Two nurses talking at the registration desk. Learning how to work as a medical scribe requires communication and collaboration.

How to Work as a Medical Scribe: Collaboration Between Scribes and Healthcare Professionals

Learning how to work as a medical scribe in collaboration with other healthcare professionals requires the desire to overcome a lot of obstacles. Here’s what to expect.


The hospital can be a very loud and busy setting for anyone. Imagine several healthcare workers speed walking across the halls while giving updates on their latest case, phone lines buzzing for a consult request, and the constant echo of a nearby code alert from the PA system above; it’s almost impossible to believe all the communication efforts taking place in that same hospital.


Amidst all of the bright fluorescent lights, the ceaseless beeping of blood pressure monitors, and the constant sounds of keyboards being punched in warp speed, there is a system of communication established that has stood the test of time even in the most imposing of settings.


How to Work as a Medical Scribe in Collaboration with Other Healthcare Professionals


In the middle of collaboration, medical scribes may play a larger role in communicating with various healthcare personnel than one might believe.


Medical scribes often function as an appendage to the physician by tracking a patient even before the physician toggles their name next to the case all the way to ensuring the room the patient was discharged in is clean and prepared for the next one. It’s no surprise that the medical scribe may also be involved in the various avenues of communication for the physician as well.


A Day in the Life of a Medical Scribe


Taking a deeper look into the collaboration medical scribes have with other healthcare personnel, we must first begin looking into the day in the life of a medical scribe with a single patient.


When a patient walks into the hospital, the medical scribe may work with the front desk to assist with guiding the patient to the appropriate area, as well as collaborating with registration to ensure the patient is accurately entered into the EHR system. From there, the medical scribe may also collaborate with the front desk nurse to document and track the triage efforts, while advising their provider of the patient’s arrival and determined acuity.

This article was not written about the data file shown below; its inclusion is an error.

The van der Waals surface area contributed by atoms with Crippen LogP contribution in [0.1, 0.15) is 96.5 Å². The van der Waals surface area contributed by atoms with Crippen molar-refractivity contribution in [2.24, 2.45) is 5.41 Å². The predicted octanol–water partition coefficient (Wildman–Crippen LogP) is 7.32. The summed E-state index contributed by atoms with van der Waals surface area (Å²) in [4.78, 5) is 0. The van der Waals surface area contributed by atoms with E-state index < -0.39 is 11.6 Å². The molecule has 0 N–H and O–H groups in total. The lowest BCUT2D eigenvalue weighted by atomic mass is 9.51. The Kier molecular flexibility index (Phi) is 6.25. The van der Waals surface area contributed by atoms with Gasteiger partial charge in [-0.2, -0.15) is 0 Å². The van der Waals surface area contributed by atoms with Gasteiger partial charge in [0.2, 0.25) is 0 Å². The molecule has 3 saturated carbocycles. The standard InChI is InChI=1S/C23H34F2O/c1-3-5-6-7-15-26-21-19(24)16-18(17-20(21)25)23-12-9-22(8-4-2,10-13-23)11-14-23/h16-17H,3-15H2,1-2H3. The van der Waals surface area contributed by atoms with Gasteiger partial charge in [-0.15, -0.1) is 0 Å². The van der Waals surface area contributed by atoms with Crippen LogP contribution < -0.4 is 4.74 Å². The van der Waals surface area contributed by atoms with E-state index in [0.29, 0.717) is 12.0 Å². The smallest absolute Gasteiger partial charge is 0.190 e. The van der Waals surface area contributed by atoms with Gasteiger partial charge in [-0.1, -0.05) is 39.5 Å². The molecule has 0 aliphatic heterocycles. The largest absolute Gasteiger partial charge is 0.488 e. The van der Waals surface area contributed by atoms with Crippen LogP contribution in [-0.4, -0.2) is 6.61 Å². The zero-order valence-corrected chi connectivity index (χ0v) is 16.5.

While the patient is registering, you may also find the medical scribe working with the environmentalist to ensure the designated room is appropriately sanitized and prepared for the patient to be moved. Additionally, depending on whether the patient is able to ambulate or not, the medical scribe may notify the need for a transporter to bring in a wheelchair to assist the patient. All these steps require a degree of documentation, and the medical scribe is there to communicate and capture all pertinent events.


If that seems like a lot, that’s really only the beginning. During the planning and treatment phase of the visit, the medical scribe may also encounter dialogues between team coordinators, radiologists, consulting physicians, nurses, mid-levels, and many other healthcare professionals to ensure the highest quality of patient care is provided.


The Costs of Poor Communication in Healthcare


Medical safety experts at CRICO Strategies investigated 23,000 medical malpractice lawsuits and found more than 7,000 of those lawsuits could be attributed to communication failures. Those communication failures resulted in $1.7 billion in malpractice costs and almost 2,000 preventable deaths. A study conducted by the Joint Commission found that 80% of serious medical errors were the result of miscommunication between caregivers during patient handovers.


Medical scribes play an integral role in the healthcare field by augmenting the communicative efforts, establishing themselves as another check-point in receiving information, and ultimately, decreasing the burden of the physician, allowing for fewer medical errors.